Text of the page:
On Wednesday, he told the board that KU student-athletes finished the last academic year with a 3.04 grade point average. He said he’s also had good interactions with KU fans. He said he thought there was good energy surrounding KU’s first football game, despite what he said was a disappointing outcome.

“I love the energy people have for the student-athletes, ” Long said. “People feel a great sense of pride.”

— Editor Chad Lawhorn contributed to this report.

Related stories: The finances of KU Athletics

In September 2017, when KU announced plans to build $350 million in new facilities, primarily for football, it marked the beginning of one of the biggest financial bets the program has ever made. The Journal-World decided to study the financial books, talk to leaders and give readers a better understanding of the money game that is constantly a part of big-time college athletics. These are the resulting stories from spring 2018.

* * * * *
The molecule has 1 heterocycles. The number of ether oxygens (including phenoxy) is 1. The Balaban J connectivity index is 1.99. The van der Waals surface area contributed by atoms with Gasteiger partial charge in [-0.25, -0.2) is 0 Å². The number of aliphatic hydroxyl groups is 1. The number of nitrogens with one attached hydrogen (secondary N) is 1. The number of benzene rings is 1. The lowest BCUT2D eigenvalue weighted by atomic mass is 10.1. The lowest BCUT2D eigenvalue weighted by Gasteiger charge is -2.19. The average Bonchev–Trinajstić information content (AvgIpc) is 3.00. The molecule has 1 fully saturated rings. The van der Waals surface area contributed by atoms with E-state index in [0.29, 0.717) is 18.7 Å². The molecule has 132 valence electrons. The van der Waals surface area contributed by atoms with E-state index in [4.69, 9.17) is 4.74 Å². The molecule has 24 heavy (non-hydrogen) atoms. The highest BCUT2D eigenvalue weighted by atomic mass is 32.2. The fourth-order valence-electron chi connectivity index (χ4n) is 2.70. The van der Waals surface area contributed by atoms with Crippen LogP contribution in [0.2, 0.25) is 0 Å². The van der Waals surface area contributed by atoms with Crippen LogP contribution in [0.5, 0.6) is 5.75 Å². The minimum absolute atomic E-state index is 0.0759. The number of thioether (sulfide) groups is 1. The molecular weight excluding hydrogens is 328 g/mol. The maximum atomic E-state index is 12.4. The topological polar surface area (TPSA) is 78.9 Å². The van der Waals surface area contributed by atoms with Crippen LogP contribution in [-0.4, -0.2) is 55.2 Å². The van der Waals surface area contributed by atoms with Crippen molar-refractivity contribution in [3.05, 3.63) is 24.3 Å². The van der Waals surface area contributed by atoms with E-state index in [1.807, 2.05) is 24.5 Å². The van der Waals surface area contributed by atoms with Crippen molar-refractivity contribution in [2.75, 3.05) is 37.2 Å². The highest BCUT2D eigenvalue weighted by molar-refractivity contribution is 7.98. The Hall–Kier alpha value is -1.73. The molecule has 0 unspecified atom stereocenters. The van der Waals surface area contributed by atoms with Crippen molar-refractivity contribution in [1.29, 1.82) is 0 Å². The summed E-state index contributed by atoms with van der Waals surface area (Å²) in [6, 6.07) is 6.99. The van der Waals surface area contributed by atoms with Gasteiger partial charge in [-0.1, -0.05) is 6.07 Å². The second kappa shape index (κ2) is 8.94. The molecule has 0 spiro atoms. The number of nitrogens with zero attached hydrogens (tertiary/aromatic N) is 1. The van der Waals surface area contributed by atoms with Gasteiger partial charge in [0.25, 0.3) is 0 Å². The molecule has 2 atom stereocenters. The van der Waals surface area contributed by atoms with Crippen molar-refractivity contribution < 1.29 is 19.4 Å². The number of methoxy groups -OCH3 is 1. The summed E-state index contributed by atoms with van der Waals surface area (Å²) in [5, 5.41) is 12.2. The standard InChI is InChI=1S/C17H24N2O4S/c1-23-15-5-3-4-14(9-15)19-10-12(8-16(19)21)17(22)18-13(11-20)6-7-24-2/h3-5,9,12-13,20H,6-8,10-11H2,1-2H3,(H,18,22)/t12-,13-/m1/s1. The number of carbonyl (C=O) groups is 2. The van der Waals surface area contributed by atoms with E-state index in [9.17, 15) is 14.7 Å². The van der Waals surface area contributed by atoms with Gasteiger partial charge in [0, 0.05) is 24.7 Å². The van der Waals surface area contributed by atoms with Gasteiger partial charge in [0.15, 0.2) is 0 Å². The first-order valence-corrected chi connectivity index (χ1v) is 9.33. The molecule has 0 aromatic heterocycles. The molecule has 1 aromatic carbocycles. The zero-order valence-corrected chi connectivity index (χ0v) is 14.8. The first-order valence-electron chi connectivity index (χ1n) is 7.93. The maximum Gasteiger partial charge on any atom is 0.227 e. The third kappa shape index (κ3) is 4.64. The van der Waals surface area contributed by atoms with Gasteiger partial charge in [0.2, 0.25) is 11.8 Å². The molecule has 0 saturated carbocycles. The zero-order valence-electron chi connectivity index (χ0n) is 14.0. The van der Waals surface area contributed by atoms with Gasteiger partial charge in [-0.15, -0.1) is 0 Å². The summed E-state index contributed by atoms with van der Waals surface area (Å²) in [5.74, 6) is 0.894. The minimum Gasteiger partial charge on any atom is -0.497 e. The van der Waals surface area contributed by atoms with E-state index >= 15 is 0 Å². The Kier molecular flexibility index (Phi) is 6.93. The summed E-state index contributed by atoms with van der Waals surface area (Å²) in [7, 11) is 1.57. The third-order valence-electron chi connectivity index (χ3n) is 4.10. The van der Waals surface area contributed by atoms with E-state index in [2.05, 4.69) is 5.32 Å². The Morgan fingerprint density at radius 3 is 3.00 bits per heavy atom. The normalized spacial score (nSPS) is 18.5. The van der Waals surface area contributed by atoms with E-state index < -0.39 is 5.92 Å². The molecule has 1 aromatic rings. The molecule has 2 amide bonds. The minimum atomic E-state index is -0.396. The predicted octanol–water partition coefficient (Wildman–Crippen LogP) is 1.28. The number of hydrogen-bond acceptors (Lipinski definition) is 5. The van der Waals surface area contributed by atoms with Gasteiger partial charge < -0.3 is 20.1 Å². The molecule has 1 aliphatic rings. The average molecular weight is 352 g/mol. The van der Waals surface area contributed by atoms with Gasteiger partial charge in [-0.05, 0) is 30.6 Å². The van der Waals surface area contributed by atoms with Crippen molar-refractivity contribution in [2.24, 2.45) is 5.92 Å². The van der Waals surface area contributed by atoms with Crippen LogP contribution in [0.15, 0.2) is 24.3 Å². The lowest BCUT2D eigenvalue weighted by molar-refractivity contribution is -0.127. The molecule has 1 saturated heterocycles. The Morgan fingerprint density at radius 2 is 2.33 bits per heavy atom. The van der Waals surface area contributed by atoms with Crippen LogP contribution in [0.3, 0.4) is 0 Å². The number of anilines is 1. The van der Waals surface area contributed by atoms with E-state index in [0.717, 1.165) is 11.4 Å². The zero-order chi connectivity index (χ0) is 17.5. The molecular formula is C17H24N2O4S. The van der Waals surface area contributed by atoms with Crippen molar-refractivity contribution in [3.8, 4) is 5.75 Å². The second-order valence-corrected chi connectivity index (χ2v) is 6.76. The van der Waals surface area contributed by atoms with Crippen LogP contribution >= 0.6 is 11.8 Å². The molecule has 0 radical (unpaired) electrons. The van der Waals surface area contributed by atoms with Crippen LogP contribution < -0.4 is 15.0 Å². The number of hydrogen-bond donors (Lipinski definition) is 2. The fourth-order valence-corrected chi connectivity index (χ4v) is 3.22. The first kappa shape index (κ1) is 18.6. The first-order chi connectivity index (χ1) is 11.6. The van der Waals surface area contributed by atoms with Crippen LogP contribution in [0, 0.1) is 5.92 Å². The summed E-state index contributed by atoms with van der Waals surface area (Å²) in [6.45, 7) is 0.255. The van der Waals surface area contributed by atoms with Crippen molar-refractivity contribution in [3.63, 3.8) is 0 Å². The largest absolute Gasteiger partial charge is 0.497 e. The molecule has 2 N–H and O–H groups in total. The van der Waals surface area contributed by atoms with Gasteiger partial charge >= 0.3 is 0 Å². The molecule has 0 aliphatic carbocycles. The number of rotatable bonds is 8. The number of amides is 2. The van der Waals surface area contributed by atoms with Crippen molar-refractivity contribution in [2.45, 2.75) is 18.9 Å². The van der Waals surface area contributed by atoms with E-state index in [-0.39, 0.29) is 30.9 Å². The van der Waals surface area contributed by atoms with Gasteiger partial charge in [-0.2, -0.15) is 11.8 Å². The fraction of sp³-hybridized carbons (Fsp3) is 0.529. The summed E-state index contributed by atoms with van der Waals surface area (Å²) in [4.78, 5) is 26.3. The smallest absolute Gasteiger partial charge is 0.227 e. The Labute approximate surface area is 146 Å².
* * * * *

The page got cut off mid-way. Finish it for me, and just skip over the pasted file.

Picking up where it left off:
April 29 — A look at the finances of Kansas Athletics: Rising revenues, soaring costs, big bets

April 29 — KU basketball saves athletic department budget, allows leaders to dream of ‘blue sky potential’

May 6 — KU football ticket sales down about $6 million per year; some question whether $300 million in new facilities will help

May 13 — Administrative salaries jumped by 42 percent in a single year at Kansas Athletics; KU salaries top K-State’s

May 13 — How much does KU spend on athletics? More than the city spends on police, fire and roads, but returns are big too

May 20 — Girod: Athletics important to KU, but there is a “disconnect” too

May 20 — Should KU be worried about getting dumped from a Power 5 Conference? The financial stakes are huge

May 22 — Rock Chalk Park started as $39 million deal for KU; now it may top $100 million after KU allowed lease to be changed